Notice: Fourth Circuit Local Rule 36(c) States That Citation of Unpublished Dispositions is Disfavored Except for Establishing Res Judicata, Estoppel, or the Law of the Case and Requires Service of Copies of Cited Unpublished Dispositions of the Fourth Circuit.united States of America, Plaintiff-appellee, v. Kenneth Wayne Sweeney, Defendant-appellant, 91 F.3d 136 (4th Cir. 1996)Annotate this Case
Submitted: June 20, 1996. Decided: July 15, 1996
Benjamin T. Stepp, Assistant Federal Public Defender, Greenville, South Carolina, for Appellant. J. Preston Strom, Jr., United States Attorney, David C. Stephens, Assistant United States Attorney, Greenville, South Carolina, for Appellee.
Before HALL, WILKINS, and HAMILTON, Circuit Judges.
Kenneth Wayne Sweeney was convicted by a jury of possession with intent to distribute and distribution of crack cocaine, 21 U.S.C.A. § 841 (West 1981 & Supp.1996). He was sentenced to serve twenty-four months imprisonment. Sweeney's attorney has filed a brief pursuant to Anders v. California, 386 U.S. 738 (1967), raising three issues but stating that, in his view, there are no meritorious issues for appeal. Sweeney was advised of his right to file a supplemental pro se brief, but has not chosen to do so. We affirm.
An undercover police officer and a confidential informant testified at Sweeney's trial that at about 7:00 p.m. on September 15, 1993, the informant took the officer to Sweeney's mobile home where Sweeney sold .30 grams of crack to the officer for $40. The informant knew Sweeney because she had bought crack from him before. When they arrived at his mobile home, Sweeney was cooking crack with a blowtorch. Although no lights were on in the mobile home, the officer testified that Sweeney stood at the sink, where the light from the window allowed her to get a good look at him. Sweeney presented no evidence.
We first find that the evidence was sufficient to convict Sweeney. To sustain a conviction, the evidence when viewed in the light most favorable to the government must be sufficient for a rational jury to find the essential elements of the crime beyond a reasonable doubt. Glasser v. United States, 315 U.S. 60, 80 (1942); United States v. Brewer, 1 F.3d 1430, 1437 (4th Cir. 1993). The testimony of the government's witnesses was enough to establish Sweeney's guilt if the jury found them credible, which it did. An appellate court does not review the jury's decision on the credibility of witnesses. United States v. Saunders, 886 F.2d 56, 60 (4th Cir. 1989).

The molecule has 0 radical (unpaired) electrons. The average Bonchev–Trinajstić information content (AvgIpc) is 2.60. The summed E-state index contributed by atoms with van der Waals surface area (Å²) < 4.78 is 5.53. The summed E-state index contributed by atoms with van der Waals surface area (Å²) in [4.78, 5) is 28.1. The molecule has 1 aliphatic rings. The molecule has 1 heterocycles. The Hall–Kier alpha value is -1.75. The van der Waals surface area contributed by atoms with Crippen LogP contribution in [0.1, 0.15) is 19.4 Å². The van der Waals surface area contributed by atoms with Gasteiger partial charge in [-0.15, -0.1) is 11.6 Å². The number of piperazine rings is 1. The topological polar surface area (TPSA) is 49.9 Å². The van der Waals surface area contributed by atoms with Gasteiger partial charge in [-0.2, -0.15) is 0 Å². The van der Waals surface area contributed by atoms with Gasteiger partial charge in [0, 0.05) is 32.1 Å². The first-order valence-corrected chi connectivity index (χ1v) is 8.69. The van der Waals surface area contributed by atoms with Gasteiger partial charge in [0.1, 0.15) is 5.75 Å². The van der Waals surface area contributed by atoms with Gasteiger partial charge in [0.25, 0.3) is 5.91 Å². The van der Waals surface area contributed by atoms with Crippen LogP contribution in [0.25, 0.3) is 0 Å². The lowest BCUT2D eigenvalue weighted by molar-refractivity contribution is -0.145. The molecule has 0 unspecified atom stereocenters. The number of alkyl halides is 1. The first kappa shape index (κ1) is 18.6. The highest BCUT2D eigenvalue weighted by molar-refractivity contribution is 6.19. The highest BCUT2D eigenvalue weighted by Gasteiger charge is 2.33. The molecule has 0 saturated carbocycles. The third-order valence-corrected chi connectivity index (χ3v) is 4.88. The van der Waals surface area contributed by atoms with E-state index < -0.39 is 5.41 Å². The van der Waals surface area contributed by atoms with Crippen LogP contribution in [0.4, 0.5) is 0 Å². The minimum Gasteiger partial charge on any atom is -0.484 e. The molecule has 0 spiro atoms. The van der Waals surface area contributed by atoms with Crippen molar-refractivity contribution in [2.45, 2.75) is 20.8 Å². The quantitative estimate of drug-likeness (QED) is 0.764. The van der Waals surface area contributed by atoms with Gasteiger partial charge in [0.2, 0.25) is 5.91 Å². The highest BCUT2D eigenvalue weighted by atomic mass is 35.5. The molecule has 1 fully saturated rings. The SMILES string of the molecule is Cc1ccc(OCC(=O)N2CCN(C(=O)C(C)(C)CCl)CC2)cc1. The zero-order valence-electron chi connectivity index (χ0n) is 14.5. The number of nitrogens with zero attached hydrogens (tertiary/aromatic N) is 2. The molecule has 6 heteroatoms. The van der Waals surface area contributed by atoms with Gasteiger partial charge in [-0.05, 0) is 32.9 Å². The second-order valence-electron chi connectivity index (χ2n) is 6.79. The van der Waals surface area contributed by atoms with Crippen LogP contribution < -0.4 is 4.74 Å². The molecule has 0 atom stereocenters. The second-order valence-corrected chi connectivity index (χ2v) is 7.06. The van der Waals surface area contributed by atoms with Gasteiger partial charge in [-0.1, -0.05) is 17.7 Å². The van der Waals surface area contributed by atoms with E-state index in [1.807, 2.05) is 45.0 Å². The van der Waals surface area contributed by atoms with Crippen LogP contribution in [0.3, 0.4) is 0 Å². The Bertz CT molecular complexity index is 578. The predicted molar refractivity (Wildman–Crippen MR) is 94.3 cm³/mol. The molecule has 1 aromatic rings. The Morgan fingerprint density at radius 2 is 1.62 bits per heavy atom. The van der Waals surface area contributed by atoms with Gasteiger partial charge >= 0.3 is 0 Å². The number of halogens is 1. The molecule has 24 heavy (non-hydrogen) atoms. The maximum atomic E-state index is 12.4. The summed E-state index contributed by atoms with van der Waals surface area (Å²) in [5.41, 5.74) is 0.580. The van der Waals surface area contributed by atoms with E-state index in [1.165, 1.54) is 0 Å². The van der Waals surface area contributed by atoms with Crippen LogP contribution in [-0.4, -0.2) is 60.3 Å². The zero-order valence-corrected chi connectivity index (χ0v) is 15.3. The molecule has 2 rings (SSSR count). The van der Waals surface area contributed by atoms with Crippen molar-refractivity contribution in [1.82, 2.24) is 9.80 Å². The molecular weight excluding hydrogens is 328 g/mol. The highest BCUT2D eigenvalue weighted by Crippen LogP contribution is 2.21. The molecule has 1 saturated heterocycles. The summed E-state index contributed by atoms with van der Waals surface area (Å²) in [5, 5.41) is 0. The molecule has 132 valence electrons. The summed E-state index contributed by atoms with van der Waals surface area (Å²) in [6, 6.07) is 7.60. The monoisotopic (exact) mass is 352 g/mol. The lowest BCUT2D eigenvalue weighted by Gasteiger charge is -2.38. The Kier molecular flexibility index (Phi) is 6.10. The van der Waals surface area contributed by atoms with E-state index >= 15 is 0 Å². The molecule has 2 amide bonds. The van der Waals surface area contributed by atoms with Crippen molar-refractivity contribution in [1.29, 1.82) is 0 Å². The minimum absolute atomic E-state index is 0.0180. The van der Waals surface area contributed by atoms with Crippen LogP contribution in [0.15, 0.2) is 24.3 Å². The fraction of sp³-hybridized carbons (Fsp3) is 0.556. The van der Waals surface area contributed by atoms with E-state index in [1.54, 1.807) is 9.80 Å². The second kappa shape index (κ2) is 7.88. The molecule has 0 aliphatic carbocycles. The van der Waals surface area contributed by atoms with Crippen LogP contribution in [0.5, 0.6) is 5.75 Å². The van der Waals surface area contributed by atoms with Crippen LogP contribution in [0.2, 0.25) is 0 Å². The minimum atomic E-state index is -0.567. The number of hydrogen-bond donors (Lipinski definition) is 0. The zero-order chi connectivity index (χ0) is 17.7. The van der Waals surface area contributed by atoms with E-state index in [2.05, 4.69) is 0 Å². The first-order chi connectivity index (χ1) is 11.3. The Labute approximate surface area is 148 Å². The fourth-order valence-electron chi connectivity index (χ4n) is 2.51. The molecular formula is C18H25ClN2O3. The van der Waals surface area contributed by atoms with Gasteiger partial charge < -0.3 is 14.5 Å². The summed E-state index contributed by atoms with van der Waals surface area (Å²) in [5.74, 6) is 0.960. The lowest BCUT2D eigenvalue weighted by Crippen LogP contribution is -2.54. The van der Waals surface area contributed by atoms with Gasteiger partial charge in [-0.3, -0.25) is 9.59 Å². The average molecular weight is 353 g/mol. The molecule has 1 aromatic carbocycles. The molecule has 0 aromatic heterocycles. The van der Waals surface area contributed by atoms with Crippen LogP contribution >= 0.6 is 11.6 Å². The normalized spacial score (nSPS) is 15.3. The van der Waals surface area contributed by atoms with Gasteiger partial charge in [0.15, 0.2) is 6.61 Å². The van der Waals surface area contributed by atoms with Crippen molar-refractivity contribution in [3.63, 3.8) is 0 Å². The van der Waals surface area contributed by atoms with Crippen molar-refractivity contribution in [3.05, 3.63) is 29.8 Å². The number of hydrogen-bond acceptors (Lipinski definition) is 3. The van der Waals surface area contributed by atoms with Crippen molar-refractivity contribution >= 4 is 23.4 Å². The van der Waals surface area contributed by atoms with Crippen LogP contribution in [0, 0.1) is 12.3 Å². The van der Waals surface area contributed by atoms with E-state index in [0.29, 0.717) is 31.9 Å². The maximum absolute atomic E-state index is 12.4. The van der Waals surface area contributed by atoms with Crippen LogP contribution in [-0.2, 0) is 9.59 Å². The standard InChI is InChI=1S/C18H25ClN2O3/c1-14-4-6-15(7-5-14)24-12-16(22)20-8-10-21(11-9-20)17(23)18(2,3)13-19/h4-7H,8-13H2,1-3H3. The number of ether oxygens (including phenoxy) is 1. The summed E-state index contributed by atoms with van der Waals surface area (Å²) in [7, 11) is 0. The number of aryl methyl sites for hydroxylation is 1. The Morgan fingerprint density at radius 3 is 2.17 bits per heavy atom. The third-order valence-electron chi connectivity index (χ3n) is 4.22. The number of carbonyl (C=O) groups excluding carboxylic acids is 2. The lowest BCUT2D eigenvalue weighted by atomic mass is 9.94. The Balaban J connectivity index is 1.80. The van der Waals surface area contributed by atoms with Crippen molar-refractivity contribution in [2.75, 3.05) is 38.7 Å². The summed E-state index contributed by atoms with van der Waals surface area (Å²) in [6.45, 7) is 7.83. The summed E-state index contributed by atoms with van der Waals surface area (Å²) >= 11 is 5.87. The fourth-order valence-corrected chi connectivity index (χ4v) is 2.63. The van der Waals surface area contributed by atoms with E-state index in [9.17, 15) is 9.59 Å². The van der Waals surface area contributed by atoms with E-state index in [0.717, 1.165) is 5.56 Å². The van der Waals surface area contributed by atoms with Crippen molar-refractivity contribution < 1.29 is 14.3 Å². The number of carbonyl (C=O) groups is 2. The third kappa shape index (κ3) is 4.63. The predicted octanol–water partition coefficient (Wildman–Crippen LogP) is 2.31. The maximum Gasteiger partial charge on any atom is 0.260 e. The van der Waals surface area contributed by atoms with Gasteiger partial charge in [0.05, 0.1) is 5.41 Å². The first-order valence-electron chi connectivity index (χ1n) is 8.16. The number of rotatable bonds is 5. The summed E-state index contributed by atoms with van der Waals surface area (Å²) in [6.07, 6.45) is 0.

The district court did not err in finding the rule of lenity inapplicable and sentencing Sweeney under the penalties for crack offenses set out in § 841. See, e.g., United States v. Fisher, 58 F.3d 96, 99 (4th Cir.), cert. denied, ___ U.S. # 6D6D 6D#, 64 U.S.L.W. 3270 (U.S. Oct. 10, 1995) (No. 95-5923). Nor did the court err in declining to depart on the ground that the 100-to-1 ratio for crack and cocaine offenses lacks a rational basis or was inadequately considered by the Sentencing Commission. See United States v. Hayden, --- F.3d ---, 1996 WL 287799, at * 3 (4th Cir. May 31, 1996); United States v. Anderson, --- F.3d ---, 1996 WL 174568, at * 2 (D.C. Cir. Apr. 16, 1996).
In accordance with Anders, we have examined the entire record in this case and find no meritorious issues for appeal. We therefore affirm the conviction and the sentence imposed by the district court. We dispense with oral argument because the facts and legal contentions are adequately presented in the record and briefs, and oral argument would not aid the decisional process.
This court requires that counsel inform his client, in writing, of his right to petition the Supreme Court of the United States for further review. If the client requests that a petition be filed, but counsel believes that such a petition would be frivolous, then counsel may move in this court for leave to withdraw from representation. Counsel's motion must state that a copy thereof was served on the client.